Alabama men headed to prison for smuggling meth into state prison
Published 1:46 pm Thursday, February 16, 2023
Two Alabama men are headed to federal prison for smuggling methamphetamine into a state prison, federal officials announced Thursday.
United States Attorney Sandra J. Stewart said Thursday that two defendants received prison sentences for conspiring to bring methamphetamine into an Alabama prison.
On February 1, a judge sentenced Lamar Graves, Jr., 42, from Attala, Alabama, to 168 months in prison, followed by five years of supervised release.
Previously, on January 27, 2023, Derrick Antwon Traylor, 44, a resident of Gadsden, Alabama, received a sentence of 262 months in prison, followed by five years of supervised release. Before their sentencing hearings, Graves and Traylor pleaded guilty to conspiracy to possess methamphetamine with the intent to distribute.
According to court records, sometime prior to 2019, the Drug Enforcement Administration (DEA) and the Alabama Department of Corrections (ADOC) began to suspect that Graves, then an inmate at Staton Correctional Facility in Elmore, was involved in an effort to bring drugs into the facility. Further investigation revealed that Graves was using friends and family members, including Traylor, who were not incarcerated to assist him in smuggling drugs into the prison. Two other co-defendants have federal cases that are still pending.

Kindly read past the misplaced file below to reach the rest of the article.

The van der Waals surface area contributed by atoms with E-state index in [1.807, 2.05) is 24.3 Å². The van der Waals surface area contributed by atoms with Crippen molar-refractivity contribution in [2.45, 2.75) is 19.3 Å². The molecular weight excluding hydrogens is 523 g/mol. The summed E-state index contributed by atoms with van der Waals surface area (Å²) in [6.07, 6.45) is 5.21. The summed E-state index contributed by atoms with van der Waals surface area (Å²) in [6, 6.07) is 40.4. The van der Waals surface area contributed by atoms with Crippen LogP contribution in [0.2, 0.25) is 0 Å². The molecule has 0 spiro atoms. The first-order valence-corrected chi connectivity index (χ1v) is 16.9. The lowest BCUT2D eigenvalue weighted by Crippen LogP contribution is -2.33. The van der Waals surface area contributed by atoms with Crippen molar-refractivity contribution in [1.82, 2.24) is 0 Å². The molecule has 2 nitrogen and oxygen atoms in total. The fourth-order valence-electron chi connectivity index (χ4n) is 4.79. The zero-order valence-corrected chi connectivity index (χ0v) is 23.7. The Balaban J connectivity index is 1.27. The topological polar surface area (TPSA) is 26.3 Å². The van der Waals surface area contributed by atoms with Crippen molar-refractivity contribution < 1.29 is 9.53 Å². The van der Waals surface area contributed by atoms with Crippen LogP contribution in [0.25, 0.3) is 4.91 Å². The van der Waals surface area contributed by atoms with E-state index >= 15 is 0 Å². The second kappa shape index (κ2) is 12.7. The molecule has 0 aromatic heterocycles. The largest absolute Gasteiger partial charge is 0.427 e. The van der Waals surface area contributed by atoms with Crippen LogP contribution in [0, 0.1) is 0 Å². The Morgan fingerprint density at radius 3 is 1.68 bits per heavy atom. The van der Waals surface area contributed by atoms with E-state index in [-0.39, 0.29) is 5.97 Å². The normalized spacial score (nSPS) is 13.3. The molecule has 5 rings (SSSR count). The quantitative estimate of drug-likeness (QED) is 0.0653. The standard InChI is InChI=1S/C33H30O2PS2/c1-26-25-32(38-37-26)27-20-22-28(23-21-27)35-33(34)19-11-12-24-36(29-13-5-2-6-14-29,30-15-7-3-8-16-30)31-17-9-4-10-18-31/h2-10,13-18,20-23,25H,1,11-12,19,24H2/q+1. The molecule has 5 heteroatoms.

“The presence of drugs in a prison creates an immediate threat to the safety of prisoners and corrections officers alike,” stated United States Attorney Stewart. “Corrections officers have challenging jobs. Those challenges increase exponentially when inmates are using methamphetamine and other dangerous controlled substances. I am grateful for the work of the DEA and the Alabama Department of Corrections in identifying this drug trafficking organization and putting a stop to its activities.”
“The presence of illegal drugs is a challenge faced by correctional systems across the country,” said Alabama Department of Corrections Commissioner John Hamm. “Criminals often go to significant lengths to bypass our security systems and seek to introduce drugs and other types of illegal contraband into our system. The ADOC is committed to enforcing our zero-tolerance policy on contraband and works very hard to eradicate it from our facilities, including referral for prosecution of those interdicted.”
“The successful prosecution and sentencing of members of this drug trafficking organization should put on notice those who engage in this type of illegal activity,” stated DEA Assistant Special Agent in Charge Towanda Thorne-James. “DEA will continue to collaborate with our state and local counterparts to ensure that those who attempt to flood the prison system with illicit substances face federal charges and a lengthy prison sentence.”